I am so flattered that Brynne from Femme Frugality agreed to guest post for me! Brynne is a young adult, student, mother, and fellow Pennsylvanian. She writes regularly at her blog about savings and earning in all sectors of her life. I have learned so much as a reader of her blog. Check out her stuff–she’s awesome! Today’s she’s sharing with us about something very near and dear to my heart: saving money on children’s clothing! Thanks so much for all this, Brynne!
It’s always boggled my mind how clothing for a two-year-old can cost just as much as clothing for me. They’re using less material, right? So why am I forced to pay more per square inch? With the exception of being overwhelmed with onesies at your baby shower, clothing your child is almost exclusively left to you as the parent, but it doesn’t have to make you broke.
Resale and Consignment
These stores are amazing. For Goodwill prices, you get gently-used to brand new with the tags still on clothes sans questionable stains and stigma. The outfits are never beyond a year out of season, and you can even sell your own child’s clothes when they’ve outgrown them for store credit or cash. My favorite? A national chain called Once Upon a Child. There are also tons of local ones in whatever locale you inhabit, so shopping these stores can also be a convenient way to support small, local business.
Accept Hand-Me-Downs Gracefully
Even if you think you’ll hate them. They’re probably going to come with a few stained items, and you might hate the fashion taste of the donating parent. Taking them doesn’t mean you need to keep them. And now someone knows you’re looking for clothes. You’d be surprised at people’s generosity and how they will network for you. All of a sudden you may just be inheriting brand-name, barely used clothes from some lady she goes to church with.
Don’t be afraid to give your first child hand-me-downs. There’s no parenting rule saying everything must be store bought and expensive just because it’s your first time around.
If you’re having trouble finding or asking other parents to share, threadUP is a great resource. In the same vain as resale and consignment, this website allows you to purchase gently used clothing from other parents or sell them your own items for a PayPal cash out. You may just end up breaking even.
Stop Buying Brand Name
If buying or receiving gently-used items isn’t your cup of tea, a great way to cut that number at the bottom of your receipt is to stop buying brand name. When you’re purchasing a logo, you’re purchasing a status symbol; something the other toddlers won’t even notice, I assure you. In fact, you can probably get away with buying cute outfits without brand name tags (and prices!) until middle school without your kid noticing. (I’m not saying you have to, at that point, sacrifice your budget to your budding teenager, but that is when they and the other kids will start to notice whose name adorns their clothing.)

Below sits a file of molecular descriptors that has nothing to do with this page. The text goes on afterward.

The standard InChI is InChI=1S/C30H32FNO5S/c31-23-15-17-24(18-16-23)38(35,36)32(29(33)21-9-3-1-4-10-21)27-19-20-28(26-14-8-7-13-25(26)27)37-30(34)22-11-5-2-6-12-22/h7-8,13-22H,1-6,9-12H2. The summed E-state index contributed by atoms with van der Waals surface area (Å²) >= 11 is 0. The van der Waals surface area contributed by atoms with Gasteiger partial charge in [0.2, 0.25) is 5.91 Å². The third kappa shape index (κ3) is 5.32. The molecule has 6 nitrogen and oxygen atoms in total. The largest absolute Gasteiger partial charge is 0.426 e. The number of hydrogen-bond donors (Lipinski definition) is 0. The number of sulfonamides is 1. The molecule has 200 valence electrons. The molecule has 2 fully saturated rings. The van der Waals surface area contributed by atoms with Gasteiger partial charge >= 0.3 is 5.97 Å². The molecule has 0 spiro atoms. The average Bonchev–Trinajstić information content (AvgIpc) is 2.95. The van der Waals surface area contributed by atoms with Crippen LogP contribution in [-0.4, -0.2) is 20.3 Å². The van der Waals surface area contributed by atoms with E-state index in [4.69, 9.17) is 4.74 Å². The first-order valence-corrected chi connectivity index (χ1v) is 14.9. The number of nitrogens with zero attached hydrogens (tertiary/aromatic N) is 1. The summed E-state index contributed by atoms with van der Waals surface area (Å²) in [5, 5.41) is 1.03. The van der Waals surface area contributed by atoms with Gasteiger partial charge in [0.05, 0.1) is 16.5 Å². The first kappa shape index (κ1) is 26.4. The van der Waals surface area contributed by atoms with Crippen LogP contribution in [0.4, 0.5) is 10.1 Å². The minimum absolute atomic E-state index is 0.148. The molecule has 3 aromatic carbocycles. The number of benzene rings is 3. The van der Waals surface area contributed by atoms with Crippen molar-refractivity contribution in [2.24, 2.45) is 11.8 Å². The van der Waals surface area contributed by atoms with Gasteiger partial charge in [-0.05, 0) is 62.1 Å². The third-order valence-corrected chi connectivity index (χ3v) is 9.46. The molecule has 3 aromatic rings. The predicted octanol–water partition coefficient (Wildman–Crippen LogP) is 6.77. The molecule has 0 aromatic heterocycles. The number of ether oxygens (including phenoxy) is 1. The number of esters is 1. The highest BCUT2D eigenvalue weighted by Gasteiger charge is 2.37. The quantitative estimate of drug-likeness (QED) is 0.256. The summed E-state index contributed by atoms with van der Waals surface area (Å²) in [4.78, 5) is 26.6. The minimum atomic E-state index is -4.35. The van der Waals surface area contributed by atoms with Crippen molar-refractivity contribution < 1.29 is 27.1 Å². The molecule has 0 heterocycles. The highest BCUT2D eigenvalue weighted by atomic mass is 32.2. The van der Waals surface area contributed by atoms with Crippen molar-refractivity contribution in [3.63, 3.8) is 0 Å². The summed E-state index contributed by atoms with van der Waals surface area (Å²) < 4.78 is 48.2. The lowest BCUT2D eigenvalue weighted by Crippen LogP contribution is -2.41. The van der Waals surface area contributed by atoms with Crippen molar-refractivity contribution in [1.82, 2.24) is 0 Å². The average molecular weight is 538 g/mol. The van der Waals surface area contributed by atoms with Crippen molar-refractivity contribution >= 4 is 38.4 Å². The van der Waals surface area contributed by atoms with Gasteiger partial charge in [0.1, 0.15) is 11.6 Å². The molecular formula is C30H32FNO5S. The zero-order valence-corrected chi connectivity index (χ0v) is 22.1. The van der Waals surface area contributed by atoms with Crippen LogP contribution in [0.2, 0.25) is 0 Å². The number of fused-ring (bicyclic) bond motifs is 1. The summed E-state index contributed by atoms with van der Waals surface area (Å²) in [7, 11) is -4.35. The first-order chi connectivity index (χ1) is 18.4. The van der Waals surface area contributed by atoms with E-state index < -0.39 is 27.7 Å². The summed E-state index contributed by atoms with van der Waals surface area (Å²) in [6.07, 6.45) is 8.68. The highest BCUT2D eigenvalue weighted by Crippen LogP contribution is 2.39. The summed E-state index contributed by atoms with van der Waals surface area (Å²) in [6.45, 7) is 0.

Timing is Everything
Brand name or not, knowing when to shop effects your checkbook balance a great deal. I’m a huge clearance rack lover. I bought my favorite outfit of DC’s, shirt and shorts, brand new for $3 total. I bought it off the clearance rack at the end of last summer when prices were slashed as the store was making room for sweaters and jeans. This also works great for higher-ticket items like swimsuits or winter coats for next year.
If you’re buying seasonal stuff for the current year you can save, too. Say you’re buying an outfit for the fourth of July. You’ll start seeing stuff put on the shelves about two months beforehand. For our example, that would be May. Don’t shop in May. Wait until the end of June. One or two weeks before any given holiday, retailers start to lose their cool, worrying that they won’t be able to clear their inventory and then will lose profit to those clearance prices So they start cutting early. I got a St. Patrick’s Day outfit this year for $6 this way. It was $23 mere weeks before. The caveat with shopping using this method is that things will be a bit picked over in both size and style.
Use Your Store Cash and Rewards
So many stores will give you $10, $20, $30 in their store money to get you to come back at a later date. Use it. Come back and try not to spend over the dollar amount they’ve given you by using the timing method we just talked about and sales to your advantage. Sometimes you may even be able to get stuff that’s full-price for free this way. Sign up for their e-mail reward programs to get additional coupons and deals in the future. If you don’t want your inbox flooded with this “junk,” set up a separate e-mail address specifically for this purpose.
Remember, kids clothes are going to get gross. Between grass stains, food, and potty accidents some of your and their favorites are bound to get ruined, so there’s no need to break the bank for them. But do be sure to take lots of pictures. Your kid’s going to look dang cute in your thriftily-acquired outfits, and they’re only little for so long!
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Meredith blogs at The Mom of the Year, dedicatedly earning her title one epic parenting fail at a time. When her kids aren't busy pummeling each other with Legos or requiring their 16th sippy cup refill of the day, she tries to offer quick, relatable laughs for fellow parents of the world and all their empathizers. She remains entirely terrified by crafts, promises to never share any useful household tips, and is fully committed to a less serious look at the world of parenting.